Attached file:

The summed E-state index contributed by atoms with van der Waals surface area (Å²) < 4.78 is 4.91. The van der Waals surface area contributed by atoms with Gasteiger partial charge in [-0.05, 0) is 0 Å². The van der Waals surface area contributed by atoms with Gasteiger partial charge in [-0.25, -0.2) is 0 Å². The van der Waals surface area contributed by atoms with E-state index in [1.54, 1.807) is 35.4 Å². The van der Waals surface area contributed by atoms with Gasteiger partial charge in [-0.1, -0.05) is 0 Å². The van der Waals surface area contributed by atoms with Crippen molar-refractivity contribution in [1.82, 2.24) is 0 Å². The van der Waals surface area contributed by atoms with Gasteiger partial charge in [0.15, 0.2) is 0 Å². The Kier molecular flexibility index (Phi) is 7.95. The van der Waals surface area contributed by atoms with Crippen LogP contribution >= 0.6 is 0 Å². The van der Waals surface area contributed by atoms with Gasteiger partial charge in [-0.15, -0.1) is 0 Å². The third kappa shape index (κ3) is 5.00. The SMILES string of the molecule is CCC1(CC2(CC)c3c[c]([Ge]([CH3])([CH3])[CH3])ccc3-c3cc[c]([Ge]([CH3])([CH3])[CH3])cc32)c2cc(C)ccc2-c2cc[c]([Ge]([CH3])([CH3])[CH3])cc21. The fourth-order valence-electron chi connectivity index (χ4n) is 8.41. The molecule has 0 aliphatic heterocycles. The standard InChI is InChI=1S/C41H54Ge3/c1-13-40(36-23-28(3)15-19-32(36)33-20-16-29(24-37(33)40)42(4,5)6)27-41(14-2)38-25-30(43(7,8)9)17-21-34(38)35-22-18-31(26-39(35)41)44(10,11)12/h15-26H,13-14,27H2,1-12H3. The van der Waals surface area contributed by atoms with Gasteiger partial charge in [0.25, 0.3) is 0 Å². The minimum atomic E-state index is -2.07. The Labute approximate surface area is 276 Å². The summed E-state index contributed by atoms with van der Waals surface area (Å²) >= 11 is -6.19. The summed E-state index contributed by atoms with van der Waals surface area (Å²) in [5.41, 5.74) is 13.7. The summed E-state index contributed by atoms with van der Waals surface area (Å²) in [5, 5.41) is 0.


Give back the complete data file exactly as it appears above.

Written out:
The summed E-state index contributed by atoms with van der Waals surface area (Å²) < 4.78 is 4.91. The van der Waals surface area contributed by atoms with Gasteiger partial charge in [-0.05, 0) is 0 Å². The van der Waals surface area contributed by atoms with Gasteiger partial charge in [-0.25, -0.2) is 0 Å². The van der Waals surface area contributed by atoms with E-state index in [1.54, 1.807) is 35.4 Å². The van der Waals surface area contributed by atoms with Gasteiger partial charge in [-0.1, -0.05) is 0 Å². The van der Waals surface area contributed by atoms with Crippen molar-refractivity contribution in [1.82, 2.24) is 0 Å². The van der Waals surface area contributed by atoms with Gasteiger partial charge in [0.15, 0.2) is 0 Å². The Kier molecular flexibility index (Phi) is 7.95. The van der Waals surface area contributed by atoms with Crippen LogP contribution >= 0.6 is 0 Å². The van der Waals surface area contributed by atoms with Gasteiger partial charge in [-0.15, -0.1) is 0 Å². The third kappa shape index (κ3) is 5.00. The SMILES string of the molecule is CCC1(CC2(CC)c3c[c]([Ge]([CH3])([CH3])[CH3])ccc3-c3cc[c]([Ge]([CH3])([CH3])[CH3])cc32)c2cc(C)ccc2-c2cc[c]([Ge]([CH3])([CH3])[CH3])cc21. The fourth-order valence-electron chi connectivity index (χ4n) is 8.41. The molecule has 0 aliphatic heterocycles. The standard InChI is InChI=1S/C41H54Ge3/c1-13-40(36-23-28(3)15-19-32(36)33-20-16-29(24-37(33)40)42(4,5)6)27-41(14-2)38-25-30(43(7,8)9)17-21-34(38)35-22-18-31(26-39(35)41)44(10,11)12/h15-26H,13-14,27H2,1-12H3. The van der Waals surface area contributed by atoms with Gasteiger partial charge in [0.25, 0.3) is 0 Å². The minimum atomic E-state index is -2.07. The Labute approximate surface area is 276 Å². The summed E-state index contributed by atoms with van der Waals surface area (Å²) >= 11 is -6.19. The summed E-state index contributed by atoms with van der Waals surface area (Å²) in [5.41, 5.74) is 13.7. The summed E-state index contributed by atoms with van der Waals surface area (Å²) in [5, 5.41) is 0.